Stone Butch Blues Book Analysis

1807 Words8 Pages
I chose the Stone Butch Blues book by Leslie Feinberg because I want to learn about the potential community I will be working for. As a person that aspires to become a school social worker, I feel that learning about the LGBT community is very important. As it is depicted in Stone Butch Blues schools are one of the main institutes that impacts a child’s development and where they often discover who they are. It is in schools and at home that children start being molded into what society deems appropriate and where they first start experiencing oppression and discrimination for choosing to be different from everyone else. In the job that I am currently at, children who often refused to follow or adapt to the school 's rules, have a high propensity to engage in risk-taking activities and behaviors. I believe that until this day, schools are not developed to create safe spaces for those it has oppressed, instead, it focuses on educating a certain type of student, one which follows gender and social norms. There are many individuals that live in fear of showing true identity to the world because they simply fear that society won’t accept…show more content…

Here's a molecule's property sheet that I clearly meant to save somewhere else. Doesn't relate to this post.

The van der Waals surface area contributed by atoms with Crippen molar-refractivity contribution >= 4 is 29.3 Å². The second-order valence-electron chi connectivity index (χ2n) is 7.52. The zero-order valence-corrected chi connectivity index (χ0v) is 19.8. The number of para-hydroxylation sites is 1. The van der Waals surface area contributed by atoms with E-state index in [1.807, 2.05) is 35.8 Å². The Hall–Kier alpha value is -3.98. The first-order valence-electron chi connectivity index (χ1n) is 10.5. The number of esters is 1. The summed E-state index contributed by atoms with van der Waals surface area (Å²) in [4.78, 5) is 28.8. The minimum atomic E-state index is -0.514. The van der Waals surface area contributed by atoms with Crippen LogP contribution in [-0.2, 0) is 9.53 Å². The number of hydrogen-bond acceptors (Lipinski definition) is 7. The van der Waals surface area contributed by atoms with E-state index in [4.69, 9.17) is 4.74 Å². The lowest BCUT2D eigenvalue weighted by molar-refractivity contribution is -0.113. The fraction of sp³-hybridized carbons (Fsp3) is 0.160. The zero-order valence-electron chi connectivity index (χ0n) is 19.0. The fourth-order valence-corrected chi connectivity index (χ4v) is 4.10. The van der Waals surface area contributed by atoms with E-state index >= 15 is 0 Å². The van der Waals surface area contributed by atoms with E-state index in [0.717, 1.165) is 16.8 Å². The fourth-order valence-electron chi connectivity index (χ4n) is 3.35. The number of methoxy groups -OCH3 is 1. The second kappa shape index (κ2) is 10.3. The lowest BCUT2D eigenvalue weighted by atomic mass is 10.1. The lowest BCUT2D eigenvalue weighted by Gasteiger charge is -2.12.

Jess describes how difficult it was to find a job and the constant discrimination she faced by the employers and the men who worked in the factories. Many of the men called Jess and her butch friends “he-shes” and looked at them with disgust. As well as did not allowed any butch women to reach a higher-level job and often fired them before they could get into the union. In chapter 8, Jess learns about the racism in the factories when she is told that she was going to be given a level five job. she finds out the reason she is getting the level job is that they do not want to give it to the black worker. Jess decides not to take the job and to fight the racism and discrimination in the

More about Stone Butch Blues Book Analysis

Open Document